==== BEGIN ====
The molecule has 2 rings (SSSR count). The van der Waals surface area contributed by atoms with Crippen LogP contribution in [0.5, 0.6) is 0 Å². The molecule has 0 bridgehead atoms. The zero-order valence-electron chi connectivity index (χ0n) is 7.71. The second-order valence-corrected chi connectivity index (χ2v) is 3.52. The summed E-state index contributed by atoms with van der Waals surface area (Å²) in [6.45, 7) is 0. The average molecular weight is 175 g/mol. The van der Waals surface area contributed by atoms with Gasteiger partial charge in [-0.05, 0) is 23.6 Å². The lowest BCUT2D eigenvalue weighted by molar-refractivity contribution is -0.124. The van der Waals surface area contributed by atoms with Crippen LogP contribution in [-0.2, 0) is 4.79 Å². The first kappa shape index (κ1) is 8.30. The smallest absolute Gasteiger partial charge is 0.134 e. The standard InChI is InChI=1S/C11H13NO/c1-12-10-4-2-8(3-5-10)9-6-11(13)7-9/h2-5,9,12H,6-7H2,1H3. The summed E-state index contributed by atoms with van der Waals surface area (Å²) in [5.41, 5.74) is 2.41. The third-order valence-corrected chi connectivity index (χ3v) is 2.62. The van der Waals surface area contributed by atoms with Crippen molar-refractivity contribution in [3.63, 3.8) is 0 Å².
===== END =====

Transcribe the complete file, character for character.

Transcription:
The molecule has 2 rings (SSSR count). The van der Waals surface area contributed by atoms with Crippen LogP contribution in [0.5, 0.6) is 0 Å². The molecule has 0 bridgehead atoms. The zero-order valence-electron chi connectivity index (χ0n) is 7.71. The second-order valence-corrected chi connectivity index (χ2v) is 3.52. The summed E-state index contributed by atoms with van der Waals surface area (Å²) in [6.45, 7) is 0. The average molecular weight is 175 g/mol. The van der Waals surface area contributed by atoms with Gasteiger partial charge in [-0.05, 0) is 23.6 Å². The lowest BCUT2D eigenvalue weighted by molar-refractivity contribution is -0.124. The van der Waals surface area contributed by atoms with Crippen LogP contribution in [-0.2, 0) is 4.79 Å². The first kappa shape index (κ1) is 8.30. The smallest absolute Gasteiger partial charge is 0.134 e. The standard InChI is InChI=1S/C11H13NO/c1-12-10-4-2-8(3-5-10)9-6-11(13)7-9/h2-5,9,12H,6-7H2,1H3. The summed E-state index contributed by atoms with van der Waals surface area (Å²) in [5.41, 5.74) is 2.41. The third-order valence-corrected chi connectivity index (χ3v) is 2.62. The van der Waals surface area contributed by atoms with Crippen molar-refractivity contribution in [3.63, 3.8) is 0 Å².